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So I'm making a logger for a program and it has 6 levels increasing severity and things I don't think its as memory efficient as it could be but I'm just getting into c++ and memory coding. I feel like if I want to put it in a file I cant view it with a text editor using something like JSON or XML.

This is the code in question

#include <iostream>
#include <fstream>
#include <ctime>

enum class LogLevel { GREY, BLUE, GREEN, YELLOW, ORANGE, RED };

std::ostream& operator<<(std::ostream& os, LogLevel level) {
    switch (level) {
    case LogLevel::GREY:
        os << "GREY";
        break;
    case LogLevel::BLUE:
        os << "BLUE";
        break;
    case LogLevel::GREEN:
        os << "GREEN";
        break;
    case LogLevel::YELLOW:
        os << "YELLOW";
        break;
    case LogLevel::ORANGE:
        os << "ORANGE";
        break;
    case LogLevel::RED:
        os << "RED";
        break;
    default:
        os << "UNKNOWN";
        break;
    }
    return os;
}


class Logger {
private:
    std::ofstream logFile;

    std::string getTimestamp() {
        std::time_t now = std::time(nullptr);
        struct tm timeInfo;
        localtime_s(&timeInfo, &now);

        char timestamp[20];
        std::strftime(timestamp, sizeof(timestamp), "%Y-%m-%d %H:%M:%S", &timeInfo);
        return timestamp;
    }

    std::string getColorCode(LogLevel level) {
        switch (level) {
        case LogLevel::GREY:
            return "\033[90m"; // Grey
        case LogLevel::BLUE:
            return "\033[94m"; // Blue
        case LogLevel::GREEN:
            return "\033[92m"; // Green
        case LogLevel::YELLOW:
            return "\033[93m"; // Yellow
        case LogLevel::ORANGE:
            return "\033[91m"; // Orange
        case LogLevel::RED:
            return "\033[31m"; // Red
        default:
            return "\033[0m"; // Reset color
        }
    }

public:
    Logger(const std::string& filename) {
        logFile.open(filename, std::ios::out | std::ios::app);
    }

    ~Logger() {
        if (logFile.is_open()) {
            logFile.close();
        }
    }

    void log(LogLevel level, const std::string& message) {
        std::string color = getColorCode(level);

        // Print to console with color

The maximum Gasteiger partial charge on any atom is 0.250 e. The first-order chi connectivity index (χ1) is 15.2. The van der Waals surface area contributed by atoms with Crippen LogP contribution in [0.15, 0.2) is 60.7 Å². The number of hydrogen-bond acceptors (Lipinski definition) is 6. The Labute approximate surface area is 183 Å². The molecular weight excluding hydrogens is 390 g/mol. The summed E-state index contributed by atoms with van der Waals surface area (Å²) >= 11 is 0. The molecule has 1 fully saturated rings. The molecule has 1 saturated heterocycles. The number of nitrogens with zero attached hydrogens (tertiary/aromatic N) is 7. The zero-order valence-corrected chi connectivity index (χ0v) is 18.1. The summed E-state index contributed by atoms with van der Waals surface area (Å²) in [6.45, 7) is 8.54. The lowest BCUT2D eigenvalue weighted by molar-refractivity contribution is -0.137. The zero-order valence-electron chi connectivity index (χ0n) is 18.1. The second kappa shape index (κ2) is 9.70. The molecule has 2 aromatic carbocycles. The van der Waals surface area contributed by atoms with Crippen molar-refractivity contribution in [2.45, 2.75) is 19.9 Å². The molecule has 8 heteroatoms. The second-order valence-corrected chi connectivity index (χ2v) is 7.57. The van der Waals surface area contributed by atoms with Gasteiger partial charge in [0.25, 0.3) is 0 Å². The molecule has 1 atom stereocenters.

std::cout << getTimestamp() << " " << color << message << "\033[0m" << std::endl;

        // Write to file
        if (logFile.is_open()) {
            logFile << getTimestamp() << " " << message << std::endl;
        }
    }

    void trace(const std::string& message) {
        log(LogLevel::GREY, message);
    }

    void debug(const std::string& message) {
        log(LogLevel::BLUE, message);
    }

    void info(const std::string& message) {
        log(LogLevel::GREEN, message);
    }

    void warn(const std::string& message) {
        log(LogLevel::YELLOW, message);
    }

    void error(const std::string& message) {
        log(LogLevel::ORANGE, message);
    }

    void critical(const std::string& message) {
        log(LogLevel::RED, message);
    }
};
``` 
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  • \$\begingroup\$ Note- I haven't added systems like file logging yet. \$\endgroup\$
    – rrandel
    Commented Dec 5, 2023 at 22:10
  • \$\begingroup\$ Youtube just suggested me a video from a chanel called TheCherno. Since you are starting to learn coding and are particularly interested in game development, you might want to check it out. Happy coding!!!. youtube.com/@TheCherno \$\endgroup\$ Commented Dec 9, 2023 at 17:23
  • \$\begingroup\$ Don't write your own logger. Here is a simple one I use. github.com/emilk/loguru \$\endgroup\$ Commented Dec 20, 2023 at 1:07

1 Answer 1

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This code does not need a lot of review. You are following most best practices. But, here are a few suggestions. I dont know of any text editors that support colors like this, but you can always use less or cat.

  1. You dont need to explicitly close the file. std::ofstream does that for you.
  2. Add a filename and line number variable to your functions. You can then wrap the function logger functions in a macro and pass FILE and LINE to these variables. This way you can log the location of your messages too.
  3. Provide operator<< overloads for the logger class. Sometimes it is easier to stream messages, specially if they have variables in them.
  4. If you are doing C++20, consider support for std::format.
  5. Consider using std::chrono for time.
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  • 1
    \$\begingroup\$ Even better than FILE and LINE: since C++20 you can use std::source_location. \$\endgroup\$
    – G. Sliepen
    Commented Dec 6, 2023 at 13:37
  • \$\begingroup\$ Should I be using C++ 20 cause right now I'm using c++ 17 are there any significant changes i should be aware of before switching? \$\endgroup\$
    – rrandel
    Commented Dec 6, 2023 at 22:15
  • \$\begingroup\$ Since you are just starting now, I does not matter as much. Yes C++20 has a lot of changes. A lot of them are to the parts of the language that is fairly advanced. For begineers, I would say the error messages are nicer. \$\endgroup\$ Commented Dec 7, 2023 at 16:33

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